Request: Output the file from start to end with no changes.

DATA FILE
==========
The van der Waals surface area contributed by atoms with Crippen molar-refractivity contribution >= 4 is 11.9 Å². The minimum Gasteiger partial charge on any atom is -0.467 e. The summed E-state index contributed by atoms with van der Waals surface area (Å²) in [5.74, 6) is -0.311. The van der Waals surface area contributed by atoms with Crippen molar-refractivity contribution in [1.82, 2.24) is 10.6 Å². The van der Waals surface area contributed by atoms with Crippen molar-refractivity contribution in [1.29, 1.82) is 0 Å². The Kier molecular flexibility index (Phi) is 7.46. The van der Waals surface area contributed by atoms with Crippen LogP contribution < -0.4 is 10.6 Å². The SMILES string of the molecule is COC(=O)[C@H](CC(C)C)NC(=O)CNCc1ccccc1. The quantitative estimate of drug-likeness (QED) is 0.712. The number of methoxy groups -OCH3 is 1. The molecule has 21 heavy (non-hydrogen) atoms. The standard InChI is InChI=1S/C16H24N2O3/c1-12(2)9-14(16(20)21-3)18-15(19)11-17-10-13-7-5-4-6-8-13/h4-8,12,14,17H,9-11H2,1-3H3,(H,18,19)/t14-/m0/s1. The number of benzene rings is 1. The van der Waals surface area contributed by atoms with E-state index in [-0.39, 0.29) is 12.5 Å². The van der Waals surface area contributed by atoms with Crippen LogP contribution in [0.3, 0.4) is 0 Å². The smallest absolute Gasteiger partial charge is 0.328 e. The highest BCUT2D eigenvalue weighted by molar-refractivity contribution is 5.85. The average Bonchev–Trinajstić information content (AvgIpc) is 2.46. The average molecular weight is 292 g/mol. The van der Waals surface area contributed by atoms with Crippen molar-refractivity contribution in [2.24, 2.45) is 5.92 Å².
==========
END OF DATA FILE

The van der Waals surface area contributed by atoms with Crippen molar-refractivity contribution >= 4 is 11.9 Å². The minimum Gasteiger partial charge on any atom is -0.467 e. The summed E-state index contributed by atoms with van der Waals surface area (Å²) in [5.74, 6) is -0.311. The van der Waals surface area contributed by atoms with Crippen molar-refractivity contribution in [1.82, 2.24) is 10.6 Å². The van der Waals surface area contributed by atoms with Crippen molar-refractivity contribution in [1.29, 1.82) is 0 Å². The Kier molecular flexibility index (Phi) is 7.46. The van der Waals surface area contributed by atoms with Crippen LogP contribution < -0.4 is 10.6 Å². The SMILES string of the molecule is COC(=O)[C@H](CC(C)C)NC(=O)CNCc1ccccc1. The quantitative estimate of drug-likeness (QED) is 0.712. The number of methoxy groups -OCH3 is 1. The molecule has 21 heavy (non-hydrogen) atoms. The standard InChI is InChI=1S/C16H24N2O3/c1-12(2)9-14(16(20)21-3)18-15(19)11-17-10-13-7-5-4-6-8-13/h4-8,12,14,17H,9-11H2,1-3H3,(H,18,19)/t14-/m0/s1. The number of benzene rings is 1. The van der Waals surface area contributed by atoms with E-state index in [-0.39, 0.29) is 12.5 Å². The van der Waals surface area contributed by atoms with Crippen LogP contribution in [0.3, 0.4) is 0 Å². The smallest absolute Gasteiger partial charge is 0.328 e. The highest BCUT2D eigenvalue weighted by molar-refractivity contribution is 5.85. The average Bonchev–Trinajstić information content (AvgIpc) is 2.46. The average molecular weight is 292 g/mol. The van der Waals surface area contributed by atoms with Crippen molar-refractivity contribution in [2.24, 2.45) is 5.92 Å².